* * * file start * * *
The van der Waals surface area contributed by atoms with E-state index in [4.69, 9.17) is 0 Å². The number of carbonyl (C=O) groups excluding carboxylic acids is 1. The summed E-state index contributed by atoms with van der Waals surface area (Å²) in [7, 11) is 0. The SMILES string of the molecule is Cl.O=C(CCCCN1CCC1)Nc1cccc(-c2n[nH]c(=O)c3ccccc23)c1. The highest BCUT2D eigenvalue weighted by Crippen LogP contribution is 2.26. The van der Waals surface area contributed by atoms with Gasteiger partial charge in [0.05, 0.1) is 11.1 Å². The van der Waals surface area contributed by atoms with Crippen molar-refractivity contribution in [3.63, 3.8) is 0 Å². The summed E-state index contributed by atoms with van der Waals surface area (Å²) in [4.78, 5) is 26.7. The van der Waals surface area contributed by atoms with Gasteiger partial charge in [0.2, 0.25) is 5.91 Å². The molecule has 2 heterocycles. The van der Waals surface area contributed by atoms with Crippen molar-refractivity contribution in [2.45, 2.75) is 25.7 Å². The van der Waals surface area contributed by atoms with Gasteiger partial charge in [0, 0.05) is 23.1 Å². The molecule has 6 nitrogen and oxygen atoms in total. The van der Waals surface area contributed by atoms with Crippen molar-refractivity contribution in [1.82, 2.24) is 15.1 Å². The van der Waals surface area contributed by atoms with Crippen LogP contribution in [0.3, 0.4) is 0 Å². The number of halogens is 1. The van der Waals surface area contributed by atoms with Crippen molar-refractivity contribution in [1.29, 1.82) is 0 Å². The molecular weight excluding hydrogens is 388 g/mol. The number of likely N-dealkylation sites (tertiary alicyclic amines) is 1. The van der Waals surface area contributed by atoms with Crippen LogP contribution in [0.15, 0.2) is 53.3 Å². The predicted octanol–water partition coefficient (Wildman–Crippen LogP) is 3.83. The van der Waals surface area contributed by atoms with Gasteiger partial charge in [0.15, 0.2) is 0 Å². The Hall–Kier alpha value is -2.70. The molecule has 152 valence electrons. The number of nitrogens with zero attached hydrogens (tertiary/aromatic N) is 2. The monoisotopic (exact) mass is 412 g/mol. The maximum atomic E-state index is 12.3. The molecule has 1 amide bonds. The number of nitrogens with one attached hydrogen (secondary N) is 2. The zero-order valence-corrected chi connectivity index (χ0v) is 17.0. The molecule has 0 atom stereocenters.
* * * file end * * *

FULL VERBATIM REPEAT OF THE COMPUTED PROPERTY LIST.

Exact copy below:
The van der Waals surface area contributed by atoms with E-state index in [4.69, 9.17) is 0 Å². The number of carbonyl (C=O) groups excluding carboxylic acids is 1. The summed E-state index contributed by atoms with van der Waals surface area (Å²) in [7, 11) is 0. The SMILES string of the molecule is Cl.O=C(CCCCN1CCC1)Nc1cccc(-c2n[nH]c(=O)c3ccccc23)c1. The highest BCUT2D eigenvalue weighted by Crippen LogP contribution is 2.26. The van der Waals surface area contributed by atoms with Gasteiger partial charge in [0.05, 0.1) is 11.1 Å². The van der Waals surface area contributed by atoms with Crippen molar-refractivity contribution in [3.63, 3.8) is 0 Å². The summed E-state index contributed by atoms with van der Waals surface area (Å²) in [4.78, 5) is 26.7. The van der Waals surface area contributed by atoms with Gasteiger partial charge in [0.2, 0.25) is 5.91 Å². The molecule has 2 heterocycles. The van der Waals surface area contributed by atoms with Crippen molar-refractivity contribution in [2.45, 2.75) is 25.7 Å². The van der Waals surface area contributed by atoms with Gasteiger partial charge in [0, 0.05) is 23.1 Å². The molecule has 6 nitrogen and oxygen atoms in total. The van der Waals surface area contributed by atoms with Crippen molar-refractivity contribution in [1.82, 2.24) is 15.1 Å². The van der Waals surface area contributed by atoms with Crippen LogP contribution in [0.3, 0.4) is 0 Å². The number of halogens is 1. The van der Waals surface area contributed by atoms with Crippen molar-refractivity contribution in [1.29, 1.82) is 0 Å². The molecular weight excluding hydrogens is 388 g/mol. The number of likely N-dealkylation sites (tertiary alicyclic amines) is 1. The van der Waals surface area contributed by atoms with Crippen LogP contribution in [0.15, 0.2) is 53.3 Å². The predicted octanol–water partition coefficient (Wildman–Crippen LogP) is 3.83. The van der Waals surface area contributed by atoms with Gasteiger partial charge in [0.15, 0.2) is 0 Å². The Hall–Kier alpha value is -2.70. The molecule has 152 valence electrons. The number of nitrogens with zero attached hydrogens (tertiary/aromatic N) is 2. The monoisotopic (exact) mass is 412 g/mol. The maximum atomic E-state index is 12.3. The molecule has 1 amide bonds. The number of nitrogens with one attached hydrogen (secondary N) is 2. The zero-order valence-corrected chi connectivity index (χ0v) is 17.0. The molecule has 0 atom stereocenters.